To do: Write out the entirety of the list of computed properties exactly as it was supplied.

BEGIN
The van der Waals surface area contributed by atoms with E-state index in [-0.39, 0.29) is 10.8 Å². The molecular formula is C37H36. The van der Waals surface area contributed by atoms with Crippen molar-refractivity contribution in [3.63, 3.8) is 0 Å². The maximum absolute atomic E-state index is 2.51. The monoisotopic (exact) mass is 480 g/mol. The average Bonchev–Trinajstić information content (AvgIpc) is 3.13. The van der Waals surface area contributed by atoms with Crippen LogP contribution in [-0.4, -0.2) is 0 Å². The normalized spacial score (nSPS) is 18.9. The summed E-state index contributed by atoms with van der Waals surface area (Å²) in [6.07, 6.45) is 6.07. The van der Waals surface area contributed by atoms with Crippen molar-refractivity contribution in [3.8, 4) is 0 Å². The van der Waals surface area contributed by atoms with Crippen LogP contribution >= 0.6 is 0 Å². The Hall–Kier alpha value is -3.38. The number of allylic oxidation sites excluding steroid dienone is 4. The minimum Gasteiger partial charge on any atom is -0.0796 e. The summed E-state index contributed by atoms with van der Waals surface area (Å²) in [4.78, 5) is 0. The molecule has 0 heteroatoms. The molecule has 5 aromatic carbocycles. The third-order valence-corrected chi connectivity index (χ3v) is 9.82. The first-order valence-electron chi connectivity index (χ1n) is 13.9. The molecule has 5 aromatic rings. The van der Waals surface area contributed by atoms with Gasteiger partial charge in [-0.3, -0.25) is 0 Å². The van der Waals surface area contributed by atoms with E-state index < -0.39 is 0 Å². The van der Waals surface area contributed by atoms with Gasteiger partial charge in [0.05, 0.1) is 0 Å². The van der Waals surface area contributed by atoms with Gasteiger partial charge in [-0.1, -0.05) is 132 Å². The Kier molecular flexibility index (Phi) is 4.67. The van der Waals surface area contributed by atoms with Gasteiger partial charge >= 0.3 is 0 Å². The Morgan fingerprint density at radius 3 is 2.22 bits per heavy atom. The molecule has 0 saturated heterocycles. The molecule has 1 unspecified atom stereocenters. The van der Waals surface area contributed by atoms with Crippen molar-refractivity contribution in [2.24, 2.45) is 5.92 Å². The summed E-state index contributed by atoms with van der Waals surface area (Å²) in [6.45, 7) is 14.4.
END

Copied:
The van der Waals surface area contributed by atoms with E-state index in [-0.39, 0.29) is 10.8 Å². The molecular formula is C37H36. The van der Waals surface area contributed by atoms with Crippen molar-refractivity contribution in [3.63, 3.8) is 0 Å². The maximum absolute atomic E-state index is 2.51. The monoisotopic (exact) mass is 480 g/mol. The average Bonchev–Trinajstić information content (AvgIpc) is 3.13. The van der Waals surface area contributed by atoms with Crippen LogP contribution in [-0.4, -0.2) is 0 Å². The normalized spacial score (nSPS) is 18.9. The summed E-state index contributed by atoms with van der Waals surface area (Å²) in [6.07, 6.45) is 6.07. The van der Waals surface area contributed by atoms with Crippen molar-refractivity contribution in [3.8, 4) is 0 Å². The van der Waals surface area contributed by atoms with Crippen LogP contribution >= 0.6 is 0 Å². The Hall–Kier alpha value is -3.38. The number of allylic oxidation sites excluding steroid dienone is 4. The minimum Gasteiger partial charge on any atom is -0.0796 e. The summed E-state index contributed by atoms with van der Waals surface area (Å²) in [4.78, 5) is 0. The molecule has 0 heteroatoms. The molecule has 5 aromatic carbocycles. The third-order valence-corrected chi connectivity index (χ3v) is 9.82. The first-order valence-electron chi connectivity index (χ1n) is 13.9. The molecule has 5 aromatic rings. The van der Waals surface area contributed by atoms with Gasteiger partial charge in [-0.3, -0.25) is 0 Å². The van der Waals surface area contributed by atoms with E-state index < -0.39 is 0 Å². The van der Waals surface area contributed by atoms with Gasteiger partial charge in [0.05, 0.1) is 0 Å². The van der Waals surface area contributed by atoms with Gasteiger partial charge in [-0.1, -0.05) is 132 Å². The Kier molecular flexibility index (Phi) is 4.67. The van der Waals surface area contributed by atoms with Gasteiger partial charge >= 0.3 is 0 Å². The Morgan fingerprint density at radius 3 is 2.22 bits per heavy atom. The molecule has 0 saturated heterocycles. The molecule has 1 unspecified atom stereocenters. The van der Waals surface area contributed by atoms with Crippen molar-refractivity contribution in [2.24, 2.45) is 5.92 Å². The summed E-state index contributed by atoms with van der Waals surface area (Å²) in [6.45, 7) is 14.4.